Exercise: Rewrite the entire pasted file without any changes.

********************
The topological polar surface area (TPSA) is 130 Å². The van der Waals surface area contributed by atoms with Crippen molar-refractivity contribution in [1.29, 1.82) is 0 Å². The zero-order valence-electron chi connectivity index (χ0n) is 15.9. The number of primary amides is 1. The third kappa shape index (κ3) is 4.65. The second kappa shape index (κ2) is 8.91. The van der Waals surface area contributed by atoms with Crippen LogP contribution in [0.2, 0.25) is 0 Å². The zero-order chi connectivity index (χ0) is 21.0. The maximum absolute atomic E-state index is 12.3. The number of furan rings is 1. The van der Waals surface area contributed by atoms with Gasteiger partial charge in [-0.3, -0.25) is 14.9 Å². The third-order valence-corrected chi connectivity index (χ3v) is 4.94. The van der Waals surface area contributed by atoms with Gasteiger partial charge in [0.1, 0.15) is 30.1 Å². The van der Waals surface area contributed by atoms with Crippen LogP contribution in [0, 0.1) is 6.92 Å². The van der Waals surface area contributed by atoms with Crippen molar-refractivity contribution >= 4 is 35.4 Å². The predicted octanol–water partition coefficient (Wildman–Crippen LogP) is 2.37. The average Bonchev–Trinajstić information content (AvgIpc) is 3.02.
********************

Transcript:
The topological polar surface area (TPSA) is 130 Å². The van der Waals surface area contributed by atoms with Crippen molar-refractivity contribution in [1.29, 1.82) is 0 Å². The zero-order valence-electron chi connectivity index (χ0n) is 15.9. The number of primary amides is 1. The third kappa shape index (κ3) is 4.65. The second kappa shape index (κ2) is 8.91. The van der Waals surface area contributed by atoms with Crippen LogP contribution in [0.2, 0.25) is 0 Å². The zero-order chi connectivity index (χ0) is 21.0. The maximum absolute atomic E-state index is 12.3. The number of furan rings is 1. The van der Waals surface area contributed by atoms with Gasteiger partial charge in [-0.3, -0.25) is 14.9 Å². The third-order valence-corrected chi connectivity index (χ3v) is 4.94. The van der Waals surface area contributed by atoms with Gasteiger partial charge in [0.1, 0.15) is 30.1 Å². The van der Waals surface area contributed by atoms with Crippen LogP contribution in [0, 0.1) is 6.92 Å². The van der Waals surface area contributed by atoms with Crippen molar-refractivity contribution >= 4 is 35.4 Å². The predicted octanol–water partition coefficient (Wildman–Crippen LogP) is 2.37. The average Bonchev–Trinajstić information content (AvgIpc) is 3.02.